The above picture isn't Photoshopped -- what you're seeing really is the HTC One M8 for Windows (Phone), and it's available today as a Verizon exclusive. Thanks to Microsoft's latest update, it's now possible for manufacturers to slap the third-place smartphone OS onto existing hardware (replacing Android), and HTC is the first mainstream phone maker to take advantage of the opportunity. Spoiler alert: The hardware of the Windows Phone-equipped One M8 is completely identical to that of the Android version launched earlier this year, aside from gratuitous Verizon and Microsoft logos. What makes this new variant so special is on the software side.
Microsoft views the new One M8 as a marketing flagship; it's collaborating with HTC and Verizon on a nationwide ad campaign, so it appears that all three companies are committed to this device's success. Of course, this isn't the first time Microsoft has made these kinds of promises to HTC; a very similar thing happened with the HTC Windows Phone 8X, but that effort didn't seem to do too well. Given the company's acquisition of Nokia's Devices division, it makes sense that Microsoft doesn't want to alienate many of its long-time partners. What better way to share the love with other phone makers than to bring HTC on board?
On the hardware side, this One M8 is exactly the same 5-inch 1080p aluminum tank we've used for the past five months. In fact, if it weren't for the Windows Phone logo on the back (alongside HTC's and Verizon's logos, making it a rather noisy affair), you wouldn't be able to tell that anything is different until you boot it up. It comes with on-screen buttons, built-in infrared, the same Snapdragon 801 quad-core chipset and Duo Camera setup on the back -- and yes, it uses an UltraPixel sensor with a resolution of 4MP, as well as a 5MP camera on the front. The height, thickness and weight are all exactly alike, too.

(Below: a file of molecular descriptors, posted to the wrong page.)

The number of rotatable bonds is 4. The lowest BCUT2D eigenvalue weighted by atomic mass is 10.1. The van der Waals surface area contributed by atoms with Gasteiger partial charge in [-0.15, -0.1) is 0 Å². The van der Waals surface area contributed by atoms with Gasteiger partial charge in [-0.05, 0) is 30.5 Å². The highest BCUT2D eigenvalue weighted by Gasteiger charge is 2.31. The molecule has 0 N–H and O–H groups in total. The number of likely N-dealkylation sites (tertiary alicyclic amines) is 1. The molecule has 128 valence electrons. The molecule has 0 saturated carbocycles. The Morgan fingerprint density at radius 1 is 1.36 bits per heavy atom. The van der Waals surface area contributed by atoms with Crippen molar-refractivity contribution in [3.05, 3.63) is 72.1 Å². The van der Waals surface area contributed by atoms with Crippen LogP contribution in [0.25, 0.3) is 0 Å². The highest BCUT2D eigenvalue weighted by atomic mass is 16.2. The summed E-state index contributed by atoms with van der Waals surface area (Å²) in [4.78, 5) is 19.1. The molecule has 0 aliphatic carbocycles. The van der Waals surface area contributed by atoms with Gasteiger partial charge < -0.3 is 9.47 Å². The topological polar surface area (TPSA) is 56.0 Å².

It'll also come with 32GB internal storage and microSD slot for up to 128GB, as well as a 2,600mAh battery (also identical), though we're assuming overall battery life will differ from one OS to another. Windows Phone has a good reputation for maintaining power efficiency, so I'm looking forward to testing it out to see what difference the OS truly makes. The device only comes in gunmetal gray, so silver or gold fans will have to stick with Android for now. (HTC wouldn't say if it plans to add more colors down the road, though we wouldn't hate a red-colored exclusive for Verizon employees at some point.)
It's all about what's on the inside that counts this time -- the firmware will be the make-or-break factor here. It comes with the first update to Windows Phone 8.1, so fans of the OS won't have any problems getting around. Cortana, folders, quick access panel... they're all present, but they're not alone.
That's because HTC's brought over several of the One M8's defining features. BlinkFeed is included, but you can't get to it by swiping to the right; here, it's presented as a separate app. I found it a little funny that it actually looks like it belongs on Windows Phone, primarily because of its tile-based setup. Additionally, video highlights are included as a separate app, so you can still put together fun 30-second clips using whatever theme and music you want. Sense TV is also here, and most of the Duo Camera effects made the cut as well. Note that I said most; a few effects, such as seasons and stickers, aren't available. (The options I use the most, such as foregrounder, Ufocus and Dimension Plus, are all there.)
Because the stock Windows Phone camera isn't designed to handle HTC's Duo Camera customizations, the company added its own default app. The UI is nearly identical to what you'd find on the Android version, although Zoe functionality and dual-capture mode are missing. (The brand-new Zoe app won't make it to Windows Phone, either.) You can download other lenses, however, so hopefully HTC offers these modes as downloadable options at some point. You'll still be able to save your manual settings though, so there's still plenty of the same functionality you've enjoyed on Android. It's reassuring to see that the company's engineers were able to recreate many of its best features for Windows Phone, so it's an indication that the OS is able to handle most manufacturer-specific needs.
As a Verizon exclusive, it'll come with dual-band LTE (bands 4 and 13) along with quad-band HSPA+ (850/900/1900/2100), quad-band GSM/EDGE (850/900/1800/1900) and dual-band CDMA. This means it'll work internationally, though I'd prefer to see some extra LTE bands for other countries. The device will be $99 with a two-year contract ($600 at full retail) and is available starting today.
Edgar Alvarez contributed to this report.